Car seats are not accessories; they should be thought of as permanent fixtures in your vehicle. You wouldn’t switch your brakes from one car to another, car seats should be thought of the same way.

If you recline or move your front seat back to touch the back of your rear facing car seat, your helping keep it in place, therefor increasing safety in case of an accident.
The back of the passenger seat shouldn’t be reclined to hold the car seat in place, “these shouldn’t be touching” says Derek, pointing to the back of the passenger seat and the top of the infant car seat. “The seat needs to be able to do this diving motion” he explains, while moving the top of the rear facing infant seat up and down. “In the first few milliseconds of a crash this movement absorbs so much of the energy in a crash. If it couldn’t move, that energy still has to go somewhere — it goes into the child. A collision over 30kms can be life-threatening. Their internal organs become a pinball machine.”

 

It’s ok to leave the handle up on an infant car seat because it’s easier to take the seat out and my baby can play with the attached toys while I drive.

“The handle on infant car seats should never be in the upright position,” explains Lio. If you get into an accident the handle is a direct threat to your child if it comes loose or breaks sending dangerous plastic shards down from that position. It’s an easy mistake to make especially with so many toys on the market that are made specifically for the handle that dangle down to entertain your baby.

Car seats in the US are way cheaper, and with our current dollar plus larger shopping allowances at customs, it makes sense to take advantage of making these big purchases across the border.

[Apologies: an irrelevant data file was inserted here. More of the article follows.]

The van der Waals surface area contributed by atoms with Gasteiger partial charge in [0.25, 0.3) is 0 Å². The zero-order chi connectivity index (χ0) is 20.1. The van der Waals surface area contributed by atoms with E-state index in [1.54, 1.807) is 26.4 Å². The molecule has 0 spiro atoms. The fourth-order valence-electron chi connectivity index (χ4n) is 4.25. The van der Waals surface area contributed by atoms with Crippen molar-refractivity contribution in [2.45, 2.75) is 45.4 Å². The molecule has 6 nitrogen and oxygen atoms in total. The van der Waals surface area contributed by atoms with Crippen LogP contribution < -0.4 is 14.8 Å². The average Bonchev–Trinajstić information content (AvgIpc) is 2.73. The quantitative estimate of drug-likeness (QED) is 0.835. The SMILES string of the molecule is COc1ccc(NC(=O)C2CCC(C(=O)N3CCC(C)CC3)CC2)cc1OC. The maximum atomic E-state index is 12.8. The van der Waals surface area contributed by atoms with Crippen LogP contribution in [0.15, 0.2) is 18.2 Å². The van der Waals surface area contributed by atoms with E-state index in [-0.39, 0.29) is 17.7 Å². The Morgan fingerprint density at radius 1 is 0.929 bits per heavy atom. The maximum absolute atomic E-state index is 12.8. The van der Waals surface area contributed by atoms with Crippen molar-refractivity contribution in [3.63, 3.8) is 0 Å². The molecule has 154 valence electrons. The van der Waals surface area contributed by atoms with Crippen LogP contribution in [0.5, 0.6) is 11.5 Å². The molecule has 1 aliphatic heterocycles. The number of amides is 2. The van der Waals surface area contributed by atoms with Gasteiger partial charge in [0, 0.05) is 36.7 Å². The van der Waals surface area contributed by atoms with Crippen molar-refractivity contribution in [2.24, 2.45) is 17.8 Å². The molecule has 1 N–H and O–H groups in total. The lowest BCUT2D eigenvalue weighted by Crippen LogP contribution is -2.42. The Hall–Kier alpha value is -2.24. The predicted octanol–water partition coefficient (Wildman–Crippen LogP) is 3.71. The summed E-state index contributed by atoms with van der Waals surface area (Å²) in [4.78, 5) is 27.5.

Yes but you are not legally allowed to use any seat manufactured outside of Canada. Why? According to Transport Canada many of the car seats bought outside of Canada don’t meet the high standards set by various governing authorities. If the seat you have purchased doesn’t bear the National Safety Mark required in Canada, you will most likely face fines or worse.

It’s ok to buy a car seat second hand as long as I check the manufacture date and it’s still within the expiry date they set.
Making sure you use a car seat within the expiration date is important, but how do you know it hasn’t been in an accident? Insurance companies will replace car seats that have been in automobile accidents. Parents who are unaware that it’s dangerous to use a seat that’s been in a crash (with no visible damage) will try and sell the seat second hand. It’s better to stay away from used but if necessary, only use a second hand car seat if it’s from a person you trust that can verify the seat has never been in an accident.

 

 

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  1. Catherine

    I just bought a Graco Snugaride 35 rear facing and am now looking online as per the manufacturer recommendations that the handle be in the upright position while riding in the vehicle. Have you heard of this? What’s the scoop? Up or down?